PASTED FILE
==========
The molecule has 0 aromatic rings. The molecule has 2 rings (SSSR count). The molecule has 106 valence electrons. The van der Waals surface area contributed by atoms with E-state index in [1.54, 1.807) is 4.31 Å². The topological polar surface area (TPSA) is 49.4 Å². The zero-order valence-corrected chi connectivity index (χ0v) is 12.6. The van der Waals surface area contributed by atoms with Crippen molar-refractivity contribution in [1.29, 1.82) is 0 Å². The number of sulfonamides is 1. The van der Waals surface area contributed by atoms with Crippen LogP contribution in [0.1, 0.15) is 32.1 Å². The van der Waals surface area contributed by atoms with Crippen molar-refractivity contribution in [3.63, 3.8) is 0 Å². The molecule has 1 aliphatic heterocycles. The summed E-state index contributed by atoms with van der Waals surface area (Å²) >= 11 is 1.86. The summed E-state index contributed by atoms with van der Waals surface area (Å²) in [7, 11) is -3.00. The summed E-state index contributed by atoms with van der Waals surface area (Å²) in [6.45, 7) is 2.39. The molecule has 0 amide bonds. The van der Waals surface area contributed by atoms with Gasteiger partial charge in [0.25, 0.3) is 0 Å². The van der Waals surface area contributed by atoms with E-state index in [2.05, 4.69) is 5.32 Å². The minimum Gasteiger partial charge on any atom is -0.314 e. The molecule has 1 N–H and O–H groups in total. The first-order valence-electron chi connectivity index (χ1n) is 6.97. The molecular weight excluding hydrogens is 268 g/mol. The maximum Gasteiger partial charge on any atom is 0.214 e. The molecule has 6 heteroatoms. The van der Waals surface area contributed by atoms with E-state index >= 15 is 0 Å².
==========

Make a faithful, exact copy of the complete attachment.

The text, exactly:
The molecule has 0 aromatic rings. The molecule has 2 rings (SSSR count). The molecule has 106 valence electrons. The van der Waals surface area contributed by atoms with E-state index in [1.54, 1.807) is 4.31 Å². The topological polar surface area (TPSA) is 49.4 Å². The zero-order valence-corrected chi connectivity index (χ0v) is 12.6. The van der Waals surface area contributed by atoms with Crippen molar-refractivity contribution in [1.29, 1.82) is 0 Å². The number of sulfonamides is 1. The van der Waals surface area contributed by atoms with Crippen LogP contribution in [0.1, 0.15) is 32.1 Å². The van der Waals surface area contributed by atoms with Crippen molar-refractivity contribution in [3.63, 3.8) is 0 Å². The molecule has 1 aliphatic heterocycles. The summed E-state index contributed by atoms with van der Waals surface area (Å²) >= 11 is 1.86. The summed E-state index contributed by atoms with van der Waals surface area (Å²) in [7, 11) is -3.00. The summed E-state index contributed by atoms with van der Waals surface area (Å²) in [6.45, 7) is 2.39. The molecule has 0 amide bonds. The van der Waals surface area contributed by atoms with Gasteiger partial charge in [0.25, 0.3) is 0 Å². The van der Waals surface area contributed by atoms with E-state index in [2.05, 4.69) is 5.32 Å². The minimum Gasteiger partial charge on any atom is -0.314 e. The molecule has 1 N–H and O–H groups in total. The first-order valence-electron chi connectivity index (χ1n) is 6.97. The molecular weight excluding hydrogens is 268 g/mol. The maximum Gasteiger partial charge on any atom is 0.214 e. The molecule has 6 heteroatoms. The van der Waals surface area contributed by atoms with E-state index >= 15 is 0 Å².